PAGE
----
“Mirror Image” Launches Tomorrow! (Plus The Story Behind The Story)

Lots of excitement here in PW land as we’re getting ready for the big launch of “Mirror Image.”

Mirror Image
Mirror Image

You can grab your copy right here.

And, just like “The Stolen Twin,” this novel has quite a backstory too.

It all started when I was a teenager and on a family vacation in New Hampshire. While there, we took an afternoon cruise on one of the local lakes, and that’s were the idea first came to me.

I first thought it was a short story, revolving around Elizabeth taking a lake cruise during a family vacation. (You can read a version of this short story in the novel — it’s one of the “Elizabeth” chapters.)

After I wrote it, I wasn’t really happy with it. Something felt off. Like it wasn’t complete. So, I made it longer and turned it into a novella — still with Elizabeth as the main character.

But, I still didn’t think it felt right. I kept turning it over in my head, trying to figure out where I was going wrong. And every time I did, I kept seeing Linda, Elizabeth’s sister, who had popped up rather unexpectedly as I was writing the short story.

Linda haunted me. Until one day, I figured it out. This wasn’t Elizabeth’s story — it was Linda’s. And it started after Elizabeth’s death.

The pieces fell into place and I began to write in earnest. It took me five years.

Once I finished, I went to a big writing conference where I met an associate editor from Bantam Dell who loved the idea and wanted me to send her manuscript. I also found an agent there, who was excited about representing me. (Of course, I had done the hard work by pitching an editor — but I was too starry eyed by the idea of having an agent to question it much.)

But, the agent wanted me to do some more editing before she sent the book to the editor. She wanted me to chop out the “Elizabeth” chapters along with a few other scenes.

I didn’t want to do it. My intuition told me not to do it. But, I also didn’t want to be one of those “difficult writers” either. So, I squashed down the little voice telling me I was making a mistake and did what the agent asked.

Needless to say, the book was rejected. And my agent wanted me to work on another book rather than shop the first one around. (Which I did. Remember, I didn’t want to be one of those “difficult writers.”)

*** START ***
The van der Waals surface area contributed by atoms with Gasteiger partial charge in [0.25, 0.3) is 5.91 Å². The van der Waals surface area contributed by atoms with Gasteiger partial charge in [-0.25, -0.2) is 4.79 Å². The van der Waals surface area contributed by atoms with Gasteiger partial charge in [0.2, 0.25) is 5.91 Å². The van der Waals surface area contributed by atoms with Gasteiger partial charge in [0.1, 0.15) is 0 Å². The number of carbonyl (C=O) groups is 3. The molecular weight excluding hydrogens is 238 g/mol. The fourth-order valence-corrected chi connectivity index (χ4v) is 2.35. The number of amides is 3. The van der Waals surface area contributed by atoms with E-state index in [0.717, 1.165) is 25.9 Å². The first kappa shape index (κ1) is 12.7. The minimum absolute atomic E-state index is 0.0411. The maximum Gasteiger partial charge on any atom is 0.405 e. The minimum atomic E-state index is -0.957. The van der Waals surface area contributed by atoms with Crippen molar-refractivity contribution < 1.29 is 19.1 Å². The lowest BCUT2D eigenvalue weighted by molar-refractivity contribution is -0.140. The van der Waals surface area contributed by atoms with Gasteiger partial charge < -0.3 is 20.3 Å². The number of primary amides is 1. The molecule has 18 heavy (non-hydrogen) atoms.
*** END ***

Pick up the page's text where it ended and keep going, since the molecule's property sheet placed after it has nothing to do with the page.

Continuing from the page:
The second book was also rejected.

But that Bantam Dell editor wrote me a very nice email. She really loved the idea of “Mirror Image” but as much as she really wished she could buy it, it just wasn’t right.

My agent’s advice to me after that was to write a third book. I actually did start a third book, and then I just petered out. I was so discouraged. I couldn’t do it anymore.

Now, if you read the story behind the story for “The Stolen Twin,” you’ll remember that bad advice I got from the retired copywriter who told me NEVER to tell any of my clients I was writing fiction because I wouldn’t be taken seriously. So, between my frustration over what was happening on the fiction side coupled with this copywriter playing into my fears I wouldn’t be taken seriously, I just stopped writing fiction.

And there my books sat. In my computer. Gathering dust.

Until now. Because Amazon and the Internet has made it so much easier for authors to get their work out there regardless of what the publishing houses dictate.

So, before publishing “Mirror Image” I had to stitch it back together. I put back everything the agent told me to take out. (And when I did that, I realized why that editor had rejected it — the book didn’t hang together with me just taking out the Elizabeth chapters. What I really needed to do was a pretty big rewrite, but that also would have changed my vision for the book.)

As I did that, however, I realized there were still things I didn’t get right, so I ended up doing additional editing.

So, in a way, I have that agent to thank. If she hadn’t had me take out the Elizabeth chapters, I never would have seen the holes. It’s a stronger book now. For that, I’m grateful.

“Mirror Image” literally haunted me for over two decades, and even though it took me two decades, I stuck with it and eventually it came together.

At the end of the day, it’s never too late to get something right. So, if you too are haunted by something, I don’t care how long it’s been, you still can pick it back up and make it right.

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